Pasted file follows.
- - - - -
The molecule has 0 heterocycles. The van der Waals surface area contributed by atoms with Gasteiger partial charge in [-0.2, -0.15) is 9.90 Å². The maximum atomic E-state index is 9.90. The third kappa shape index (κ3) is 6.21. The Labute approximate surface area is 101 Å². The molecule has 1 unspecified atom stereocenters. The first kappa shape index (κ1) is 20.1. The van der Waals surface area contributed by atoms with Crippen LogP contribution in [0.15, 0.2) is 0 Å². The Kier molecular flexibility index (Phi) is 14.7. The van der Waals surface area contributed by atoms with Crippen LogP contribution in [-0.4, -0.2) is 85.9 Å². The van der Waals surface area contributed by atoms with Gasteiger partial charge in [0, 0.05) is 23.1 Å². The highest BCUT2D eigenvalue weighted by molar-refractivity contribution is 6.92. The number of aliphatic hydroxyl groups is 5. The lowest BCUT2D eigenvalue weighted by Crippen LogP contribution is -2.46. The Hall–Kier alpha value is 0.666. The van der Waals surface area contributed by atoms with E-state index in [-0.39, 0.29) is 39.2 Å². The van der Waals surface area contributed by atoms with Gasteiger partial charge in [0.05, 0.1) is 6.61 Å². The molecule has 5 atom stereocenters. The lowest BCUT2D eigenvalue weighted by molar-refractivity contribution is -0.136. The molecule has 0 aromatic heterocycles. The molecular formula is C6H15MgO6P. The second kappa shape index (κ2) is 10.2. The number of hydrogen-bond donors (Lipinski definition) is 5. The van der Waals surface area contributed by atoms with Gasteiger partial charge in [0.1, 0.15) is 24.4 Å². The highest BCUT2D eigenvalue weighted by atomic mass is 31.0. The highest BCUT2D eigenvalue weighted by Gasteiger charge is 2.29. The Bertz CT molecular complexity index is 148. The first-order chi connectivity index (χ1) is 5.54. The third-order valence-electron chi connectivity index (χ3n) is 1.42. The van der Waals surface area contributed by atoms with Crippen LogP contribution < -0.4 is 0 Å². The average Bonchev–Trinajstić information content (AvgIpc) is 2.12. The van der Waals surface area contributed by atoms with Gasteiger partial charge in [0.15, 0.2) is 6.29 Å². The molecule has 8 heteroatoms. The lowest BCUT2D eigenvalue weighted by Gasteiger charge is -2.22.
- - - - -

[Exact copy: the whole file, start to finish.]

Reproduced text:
The molecule has 0 heterocycles. The van der Waals surface area contributed by atoms with Gasteiger partial charge in [-0.2, -0.15) is 9.90 Å². The maximum atomic E-state index is 9.90. The third kappa shape index (κ3) is 6.21. The Labute approximate surface area is 101 Å². The molecule has 1 unspecified atom stereocenters. The first kappa shape index (κ1) is 20.1. The van der Waals surface area contributed by atoms with Crippen LogP contribution in [0.15, 0.2) is 0 Å². The Kier molecular flexibility index (Phi) is 14.7. The van der Waals surface area contributed by atoms with Crippen LogP contribution in [-0.4, -0.2) is 85.9 Å². The van der Waals surface area contributed by atoms with Gasteiger partial charge in [0, 0.05) is 23.1 Å². The highest BCUT2D eigenvalue weighted by molar-refractivity contribution is 6.92. The number of aliphatic hydroxyl groups is 5. The lowest BCUT2D eigenvalue weighted by Crippen LogP contribution is -2.46. The Hall–Kier alpha value is 0.666. The van der Waals surface area contributed by atoms with E-state index in [-0.39, 0.29) is 39.2 Å². The van der Waals surface area contributed by atoms with Gasteiger partial charge in [0.05, 0.1) is 6.61 Å². The molecule has 5 atom stereocenters. The lowest BCUT2D eigenvalue weighted by molar-refractivity contribution is -0.136. The molecule has 0 aromatic heterocycles. The molecular formula is C6H15MgO6P. The second kappa shape index (κ2) is 10.2. The number of hydrogen-bond donors (Lipinski definition) is 5. The van der Waals surface area contributed by atoms with Gasteiger partial charge in [0.1, 0.15) is 24.4 Å². The highest BCUT2D eigenvalue weighted by atomic mass is 31.0. The highest BCUT2D eigenvalue weighted by Gasteiger charge is 2.29. The Bertz CT molecular complexity index is 148. The first-order chi connectivity index (χ1) is 5.54. The third-order valence-electron chi connectivity index (χ3n) is 1.42. The van der Waals surface area contributed by atoms with Crippen LogP contribution < -0.4 is 0 Å². The average Bonchev–Trinajstić information content (AvgIpc) is 2.12. The van der Waals surface area contributed by atoms with Gasteiger partial charge in [0.15, 0.2) is 6.29 Å². The molecule has 8 heteroatoms. The lowest BCUT2D eigenvalue weighted by Gasteiger charge is -2.22.